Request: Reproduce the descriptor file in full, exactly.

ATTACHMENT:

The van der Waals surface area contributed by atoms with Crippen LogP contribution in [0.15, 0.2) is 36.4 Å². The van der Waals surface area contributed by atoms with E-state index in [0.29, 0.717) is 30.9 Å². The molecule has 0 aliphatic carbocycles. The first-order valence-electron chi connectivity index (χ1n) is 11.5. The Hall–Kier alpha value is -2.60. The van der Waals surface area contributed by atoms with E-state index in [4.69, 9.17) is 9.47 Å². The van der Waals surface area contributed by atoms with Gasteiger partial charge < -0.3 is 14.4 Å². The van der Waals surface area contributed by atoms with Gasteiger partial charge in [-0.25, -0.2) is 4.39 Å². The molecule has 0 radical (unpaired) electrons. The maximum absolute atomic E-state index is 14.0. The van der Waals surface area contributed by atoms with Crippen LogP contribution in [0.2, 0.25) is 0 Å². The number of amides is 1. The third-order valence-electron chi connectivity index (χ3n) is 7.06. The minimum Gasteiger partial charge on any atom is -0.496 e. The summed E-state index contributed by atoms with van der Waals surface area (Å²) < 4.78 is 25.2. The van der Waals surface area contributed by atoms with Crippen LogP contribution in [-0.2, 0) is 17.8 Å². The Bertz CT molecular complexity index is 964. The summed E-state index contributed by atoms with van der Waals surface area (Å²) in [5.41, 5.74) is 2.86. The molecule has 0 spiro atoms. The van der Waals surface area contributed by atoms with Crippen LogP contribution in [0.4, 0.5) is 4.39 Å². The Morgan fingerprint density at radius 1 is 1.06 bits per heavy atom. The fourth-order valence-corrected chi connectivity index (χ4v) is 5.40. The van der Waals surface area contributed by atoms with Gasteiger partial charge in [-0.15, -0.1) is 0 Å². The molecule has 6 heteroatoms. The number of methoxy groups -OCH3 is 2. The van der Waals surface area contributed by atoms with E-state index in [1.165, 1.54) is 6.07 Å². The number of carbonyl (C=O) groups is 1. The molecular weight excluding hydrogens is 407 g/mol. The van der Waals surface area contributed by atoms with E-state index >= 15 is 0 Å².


The van der Waals surface area contributed by atoms with Crippen LogP contribution in [0.15, 0.2) is 36.4 Å². The van der Waals surface area contributed by atoms with E-state index in [0.29, 0.717) is 30.9 Å². The molecule has 0 aliphatic carbocycles. The first-order valence-electron chi connectivity index (χ1n) is 11.5. The Hall–Kier alpha value is -2.60. The van der Waals surface area contributed by atoms with E-state index in [4.69, 9.17) is 9.47 Å². The van der Waals surface area contributed by atoms with Gasteiger partial charge < -0.3 is 14.4 Å². The van der Waals surface area contributed by atoms with Gasteiger partial charge in [-0.25, -0.2) is 4.39 Å². The molecule has 0 radical (unpaired) electrons. The maximum absolute atomic E-state index is 14.0. The van der Waals surface area contributed by atoms with Crippen LogP contribution in [0.2, 0.25) is 0 Å². The number of amides is 1. The third-order valence-electron chi connectivity index (χ3n) is 7.06. The minimum Gasteiger partial charge on any atom is -0.496 e. The summed E-state index contributed by atoms with van der Waals surface area (Å²) < 4.78 is 25.2. The van der Waals surface area contributed by atoms with Crippen LogP contribution in [-0.2, 0) is 17.8 Å². The Bertz CT molecular complexity index is 964. The summed E-state index contributed by atoms with van der Waals surface area (Å²) in [5.41, 5.74) is 2.86. The molecule has 0 spiro atoms. The van der Waals surface area contributed by atoms with Crippen LogP contribution in [0.4, 0.5) is 4.39 Å². The Morgan fingerprint density at radius 1 is 1.06 bits per heavy atom. The fourth-order valence-corrected chi connectivity index (χ4v) is 5.40. The van der Waals surface area contributed by atoms with Gasteiger partial charge in [-0.15, -0.1) is 0 Å². The molecule has 6 heteroatoms. The number of methoxy groups -OCH3 is 2. The van der Waals surface area contributed by atoms with E-state index in [1.165, 1.54) is 6.07 Å². The number of carbonyl (C=O) groups is 1. The molecular weight excluding hydrogens is 407 g/mol. The van der Waals surface area contributed by atoms with E-state index >= 15 is 0 Å².